Michael Crichton’s Jurassic Park is one of the finest works of literature of the last 100 years. Alongside novels like 1984, Brave New World, Lord of The Flies and The Handmaid’s Tale, Jurassic Park ushered in an era of novels that addressed the nature of politics and the human condition. Though it used the information and technologies of its time, Jurassic Park is just as relevant today as it was when it was released 28 years ago. Addressed in Crichton’s novel was Chaos Theory, which helped shape the violent undertone he created in this new world. Adding chaos to DNA cloning and research, and the perils of playing God, the novel was ripe for a man as genius as Steven Spielberg to bring to the silver screen.

Joined by veteran composer John Williams and written for the screen by the joint efforts of David Koepp and Crichton himself, Jurassic Park opened to a wide audience on June 11, 1993, and like every other time Spielberg released a film, it completely changed the game. Keeping with the elements that made the novel great, Spielberg crafted a mass-appeal film: the blockbuster of all blockbusters. It’s a formula he created two decades earlier with the release of Jaws, and it helped mold a formula still being used in cinema today. Jaw-dropping special effects littered with political and scientific subtext, Jurassic Park made the blockbuster film smart again.

Universal Studios/ J.A. Bayona

Four sequels later we find ourselves in 2018, and the fifth installment of the franchise, Jurassic World: Fallen Kingdom, has just hit theatres. Fallen Kingdom seems to lose everything that made the novel and subsequent film great, and in a year of divisive franchise sequels – Star Wars VIII: The Last Jedi divided audiences more than any other film of recent times, and Solo: A Star Wars Story, though a great film, performed so poorly at the box office that Disney has put the future of Star Wars on hold – another lackluster franchise installment is not what we need. Yet, Fallen Kingdom has fallen prey to the same curse.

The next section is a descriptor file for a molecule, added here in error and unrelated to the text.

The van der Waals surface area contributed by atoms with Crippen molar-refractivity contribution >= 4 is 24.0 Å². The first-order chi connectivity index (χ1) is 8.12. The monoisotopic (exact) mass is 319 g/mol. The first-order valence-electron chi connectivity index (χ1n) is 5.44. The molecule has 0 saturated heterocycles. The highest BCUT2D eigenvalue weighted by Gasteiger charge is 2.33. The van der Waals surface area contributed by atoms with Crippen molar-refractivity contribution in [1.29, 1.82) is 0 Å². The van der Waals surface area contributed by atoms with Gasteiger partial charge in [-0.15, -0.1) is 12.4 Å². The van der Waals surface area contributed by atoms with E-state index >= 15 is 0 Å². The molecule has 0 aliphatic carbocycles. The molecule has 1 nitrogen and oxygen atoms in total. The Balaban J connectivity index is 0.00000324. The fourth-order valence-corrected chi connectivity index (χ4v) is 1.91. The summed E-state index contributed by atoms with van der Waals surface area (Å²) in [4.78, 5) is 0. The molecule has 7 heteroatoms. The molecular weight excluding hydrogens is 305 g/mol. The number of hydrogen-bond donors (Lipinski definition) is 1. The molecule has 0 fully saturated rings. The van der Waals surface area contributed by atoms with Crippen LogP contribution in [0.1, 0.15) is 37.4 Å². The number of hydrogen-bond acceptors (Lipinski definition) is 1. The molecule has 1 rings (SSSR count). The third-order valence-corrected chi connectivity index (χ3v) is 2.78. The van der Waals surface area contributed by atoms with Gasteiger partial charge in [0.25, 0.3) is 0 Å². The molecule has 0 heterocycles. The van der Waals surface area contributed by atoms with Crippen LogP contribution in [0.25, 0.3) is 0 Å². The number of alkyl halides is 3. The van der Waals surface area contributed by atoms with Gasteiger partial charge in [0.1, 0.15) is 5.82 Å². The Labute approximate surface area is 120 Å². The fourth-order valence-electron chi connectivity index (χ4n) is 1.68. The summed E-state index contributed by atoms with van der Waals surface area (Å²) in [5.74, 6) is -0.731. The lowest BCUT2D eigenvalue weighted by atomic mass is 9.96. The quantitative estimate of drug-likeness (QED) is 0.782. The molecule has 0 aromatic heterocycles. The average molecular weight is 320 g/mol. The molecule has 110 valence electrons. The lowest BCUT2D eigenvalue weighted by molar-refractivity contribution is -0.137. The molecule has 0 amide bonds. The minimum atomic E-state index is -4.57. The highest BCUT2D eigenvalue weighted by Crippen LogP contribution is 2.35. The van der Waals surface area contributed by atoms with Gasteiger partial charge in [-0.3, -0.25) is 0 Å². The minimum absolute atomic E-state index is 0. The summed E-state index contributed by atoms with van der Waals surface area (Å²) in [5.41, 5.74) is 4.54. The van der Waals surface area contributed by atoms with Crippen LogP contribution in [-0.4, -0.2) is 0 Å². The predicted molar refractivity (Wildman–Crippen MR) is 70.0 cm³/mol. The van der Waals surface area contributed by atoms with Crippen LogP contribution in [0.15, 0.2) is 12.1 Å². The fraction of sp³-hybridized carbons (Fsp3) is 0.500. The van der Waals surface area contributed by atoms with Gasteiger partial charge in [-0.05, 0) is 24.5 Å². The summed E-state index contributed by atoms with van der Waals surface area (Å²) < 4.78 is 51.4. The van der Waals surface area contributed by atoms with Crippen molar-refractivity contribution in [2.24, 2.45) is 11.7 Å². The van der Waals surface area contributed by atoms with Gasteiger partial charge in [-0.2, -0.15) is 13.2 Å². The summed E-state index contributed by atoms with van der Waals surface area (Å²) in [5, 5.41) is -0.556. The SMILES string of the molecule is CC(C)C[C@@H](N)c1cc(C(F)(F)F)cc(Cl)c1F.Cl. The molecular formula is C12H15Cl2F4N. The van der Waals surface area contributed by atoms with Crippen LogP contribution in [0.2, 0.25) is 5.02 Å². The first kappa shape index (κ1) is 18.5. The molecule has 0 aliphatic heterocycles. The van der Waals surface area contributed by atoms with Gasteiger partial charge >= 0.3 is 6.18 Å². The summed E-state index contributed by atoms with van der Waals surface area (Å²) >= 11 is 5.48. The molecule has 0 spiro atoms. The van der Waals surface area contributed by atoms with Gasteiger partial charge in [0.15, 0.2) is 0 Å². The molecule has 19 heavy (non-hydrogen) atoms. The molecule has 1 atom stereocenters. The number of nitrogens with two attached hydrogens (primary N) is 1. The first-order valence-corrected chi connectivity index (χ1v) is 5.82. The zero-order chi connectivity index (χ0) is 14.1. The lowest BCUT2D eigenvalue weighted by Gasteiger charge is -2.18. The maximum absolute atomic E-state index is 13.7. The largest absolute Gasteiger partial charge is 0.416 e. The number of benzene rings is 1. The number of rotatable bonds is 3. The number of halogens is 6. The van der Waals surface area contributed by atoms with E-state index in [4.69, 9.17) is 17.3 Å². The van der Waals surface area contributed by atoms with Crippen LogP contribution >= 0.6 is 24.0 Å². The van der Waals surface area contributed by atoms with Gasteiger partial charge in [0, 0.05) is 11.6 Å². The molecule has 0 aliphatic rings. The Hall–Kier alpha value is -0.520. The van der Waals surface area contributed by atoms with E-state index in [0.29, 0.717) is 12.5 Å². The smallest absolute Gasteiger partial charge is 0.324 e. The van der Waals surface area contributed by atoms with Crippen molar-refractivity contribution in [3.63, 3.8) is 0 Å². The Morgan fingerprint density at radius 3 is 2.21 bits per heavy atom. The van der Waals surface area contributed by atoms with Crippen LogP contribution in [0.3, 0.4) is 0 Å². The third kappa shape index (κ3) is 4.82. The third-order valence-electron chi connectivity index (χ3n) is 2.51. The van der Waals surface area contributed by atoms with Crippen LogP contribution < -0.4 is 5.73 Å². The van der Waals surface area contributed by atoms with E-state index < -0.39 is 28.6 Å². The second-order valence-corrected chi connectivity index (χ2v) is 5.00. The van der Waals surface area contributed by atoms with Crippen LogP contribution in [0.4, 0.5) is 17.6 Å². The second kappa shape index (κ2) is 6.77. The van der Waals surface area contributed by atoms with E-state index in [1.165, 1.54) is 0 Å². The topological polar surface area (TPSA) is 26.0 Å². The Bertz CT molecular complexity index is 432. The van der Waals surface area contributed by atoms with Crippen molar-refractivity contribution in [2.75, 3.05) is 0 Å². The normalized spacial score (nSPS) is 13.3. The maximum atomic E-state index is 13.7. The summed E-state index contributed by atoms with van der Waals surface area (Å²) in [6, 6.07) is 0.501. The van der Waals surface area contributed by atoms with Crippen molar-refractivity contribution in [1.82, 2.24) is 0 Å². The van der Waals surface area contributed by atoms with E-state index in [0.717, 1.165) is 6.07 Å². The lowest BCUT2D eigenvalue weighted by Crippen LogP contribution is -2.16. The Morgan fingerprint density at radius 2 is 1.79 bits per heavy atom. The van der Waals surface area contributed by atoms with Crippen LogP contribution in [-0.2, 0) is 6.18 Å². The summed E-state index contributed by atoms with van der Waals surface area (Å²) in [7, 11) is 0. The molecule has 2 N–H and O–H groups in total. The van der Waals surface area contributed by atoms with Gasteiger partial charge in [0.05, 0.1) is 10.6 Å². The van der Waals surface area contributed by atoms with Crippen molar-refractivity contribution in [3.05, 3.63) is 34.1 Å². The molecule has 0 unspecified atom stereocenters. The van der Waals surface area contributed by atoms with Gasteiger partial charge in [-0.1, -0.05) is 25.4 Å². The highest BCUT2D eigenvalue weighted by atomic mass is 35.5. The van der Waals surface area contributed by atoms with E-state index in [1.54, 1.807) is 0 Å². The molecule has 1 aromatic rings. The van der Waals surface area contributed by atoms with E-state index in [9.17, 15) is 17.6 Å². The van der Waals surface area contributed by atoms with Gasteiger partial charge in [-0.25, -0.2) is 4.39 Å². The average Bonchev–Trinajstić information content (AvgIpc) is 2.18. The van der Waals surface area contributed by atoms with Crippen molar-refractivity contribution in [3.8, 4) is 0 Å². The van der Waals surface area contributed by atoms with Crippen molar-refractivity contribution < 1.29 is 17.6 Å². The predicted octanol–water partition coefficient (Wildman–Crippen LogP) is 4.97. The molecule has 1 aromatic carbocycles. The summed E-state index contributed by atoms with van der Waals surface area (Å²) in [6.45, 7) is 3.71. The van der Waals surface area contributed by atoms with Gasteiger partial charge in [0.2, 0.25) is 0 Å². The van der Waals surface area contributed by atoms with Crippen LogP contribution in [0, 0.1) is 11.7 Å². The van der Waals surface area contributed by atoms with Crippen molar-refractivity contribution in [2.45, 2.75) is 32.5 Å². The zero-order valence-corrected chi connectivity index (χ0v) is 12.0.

Rian Johnson may have butchered an entire franchise with The Last Jedi, but J.A. Bayona is giving him a run for his money. Fallen Kingdom focuses solely on making memorable scenes instead of making a film; it loses all literary value and in the end, we are left with only two shots that stand out in my mind: an Apocalypse Now homage and a smoke-infested longshot of the island, which, if you are not sympathetic to the plight of the dinosaurs, will do nothing for you. It is oversaturated in look and in tone, and this Disney-style approach to rebooting franchises does nothing for this film. Today, the blockbuster film is more invested in capturing younger audiences by selling toys and merchandise than providing audiences with quality entertainment; but, with toy stores going out of business worldwide, I’m left to wonder why this is where their efforts lie. Either way, a plastic IndoRaptor will be on every child’s wish list this Christmas, and it seems that’s all these modern blockbusters care to achieve.

Universal Studios

The acting and writing were something from a 1998 straight-to-video Blockbuster Select. The film was absent of all soul and essence and lost all entertainment value its predecessor Jurassic World had. It’s a shame the use of Jeff Goldblum’s Dr. Ian Malcom, a franchise favorite, was saved for this film and not Jurassic World; he is just too good for this film. The only solution to saving this franchise is to bring Spielberg back to the director’s chair, because in this current, watered-down, Land Before Time installment of this franchise, I don’t see the Jurassic Park universe lasting too much longer.